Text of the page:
Monday, March 31, 2008
If you don't like bloody stuff don't watch the above excerpt of Yukio Mishima's one and only film he directed and wrote "Patriotism." Often compared to Jean Genet's short film, this is based on a short story by Mishima. Ask for me (Tosh) at the bookstore and i will lead you to the book. Criterion is going to be putting this out in June 2008.
Sunday, March 23, 2008
A somewhat recent artistic phenomenon features the deconstruction, reclamation and reconfiguration of texts. Oftentimes, the artist will incorporate and play on the themes of the literary work.
Uncovered by Thomas Allen is a prime example.
Artist Alex Itin premiered an animated piece entitled, "Orson Whales," which incorporates two copies of Moby Dick laden page-by-page with Itin's drawings. The audio is apparently taken from a Welles reading juxtaposed with Led Zeppelin.
A work by Robert The:
Accumulation is another common style in this particular medium.
A large scale installation entitled "The Defrauder" by Jonathan Callan is a great demonstration of this:
This particular work by Barton Lidicé Beneš is one that I am even more smitten with. His play on the ancient African practice of object accumulation as collected memory is brilliant.
The most prominent style, I would say, is the eradication of books to create an entirely new object.
One example from Cara Barer's porfolio:
Vito Drago's "Which Direction":
A work by Doug Beube:
My final example is from the Moleskine notebook exhibition at Detour. The clip features artist Antonio Jorge Gonçalves:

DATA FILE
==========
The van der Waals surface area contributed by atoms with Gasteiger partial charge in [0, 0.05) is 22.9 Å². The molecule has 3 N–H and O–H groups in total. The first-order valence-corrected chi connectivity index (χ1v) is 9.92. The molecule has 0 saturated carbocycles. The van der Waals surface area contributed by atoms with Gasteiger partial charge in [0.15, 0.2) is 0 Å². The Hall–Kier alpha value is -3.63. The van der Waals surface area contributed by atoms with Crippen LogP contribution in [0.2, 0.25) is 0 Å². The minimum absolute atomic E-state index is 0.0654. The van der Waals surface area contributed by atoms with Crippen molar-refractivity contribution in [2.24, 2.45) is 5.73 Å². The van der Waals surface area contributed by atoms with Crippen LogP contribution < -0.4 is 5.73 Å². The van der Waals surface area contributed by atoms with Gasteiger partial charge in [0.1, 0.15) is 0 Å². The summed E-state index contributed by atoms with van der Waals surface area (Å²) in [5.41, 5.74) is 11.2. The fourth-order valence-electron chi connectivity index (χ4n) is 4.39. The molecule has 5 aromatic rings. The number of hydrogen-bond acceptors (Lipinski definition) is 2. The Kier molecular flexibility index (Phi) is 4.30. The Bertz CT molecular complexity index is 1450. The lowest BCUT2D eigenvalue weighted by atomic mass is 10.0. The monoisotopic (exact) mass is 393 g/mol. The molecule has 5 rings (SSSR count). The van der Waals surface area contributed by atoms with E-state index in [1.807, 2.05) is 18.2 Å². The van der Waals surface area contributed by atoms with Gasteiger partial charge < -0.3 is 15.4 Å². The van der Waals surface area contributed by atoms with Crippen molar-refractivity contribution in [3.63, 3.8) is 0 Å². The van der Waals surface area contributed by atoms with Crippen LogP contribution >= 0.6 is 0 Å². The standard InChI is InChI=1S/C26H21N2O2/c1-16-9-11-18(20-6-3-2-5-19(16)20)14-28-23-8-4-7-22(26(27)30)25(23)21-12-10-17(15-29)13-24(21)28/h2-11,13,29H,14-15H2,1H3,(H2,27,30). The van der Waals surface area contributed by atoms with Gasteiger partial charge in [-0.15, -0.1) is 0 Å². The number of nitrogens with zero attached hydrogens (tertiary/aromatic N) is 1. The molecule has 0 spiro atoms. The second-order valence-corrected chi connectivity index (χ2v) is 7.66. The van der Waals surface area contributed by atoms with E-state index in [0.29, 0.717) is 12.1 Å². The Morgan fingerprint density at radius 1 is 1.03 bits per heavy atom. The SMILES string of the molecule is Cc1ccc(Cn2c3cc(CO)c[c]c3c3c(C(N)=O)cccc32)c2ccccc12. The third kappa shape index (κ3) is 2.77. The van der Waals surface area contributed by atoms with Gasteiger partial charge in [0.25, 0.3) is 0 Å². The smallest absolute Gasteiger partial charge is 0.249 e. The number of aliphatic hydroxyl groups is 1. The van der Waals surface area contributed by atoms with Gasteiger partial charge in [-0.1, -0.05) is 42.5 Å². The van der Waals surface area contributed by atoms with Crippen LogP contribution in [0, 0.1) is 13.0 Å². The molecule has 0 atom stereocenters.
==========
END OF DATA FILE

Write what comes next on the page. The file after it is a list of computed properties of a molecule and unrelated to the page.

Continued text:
I must mention that this is one of countless examples. The exhibition is really worth investing time in.
It is nearly impossible to reference all of the contemporary artists who are working with this medium, and if there is an artist that you feel is worth noting that I've left out, I encourage you to make a note of them. This style of artwork is one that I find to be provocative and relevant to avid readers for its obvious qualities and correlations, as well as a refurbishment of a familiar concept and object.
Friday, March 21, 2008
Norman Mailer vs. Rip Torn
Norman Mailer on the Gilmore Girls
Mailer vs. smart women
Mailer reading his last novel
Thursday, March 20, 2008
It may have been Horsley's clothing (he was reported to be wearing a top hat and painted nails) or the nature of his 'past' life. Nevertheless we here at the U.S. are losing the opportunity to see and hear what i think is a remarkable author. Surely he will be allowed in the U.S.?
Tuesday, March 18, 2008
A week ago Slate published a wonderfully comprehensive article by Jim Lewis on Juan Rulfo's Pedro Paramo, (read it here), our book club selection from last August. Mr. Lewis consistently publishes some of the best articles on the web about forgotten/ignored/new books, and we have very little to add but to plug Rulfo's collection of short stories --The Burning Plain: and Other Stories-- and second Jim's opinion that this one of a kind masterpiece is not to be missed.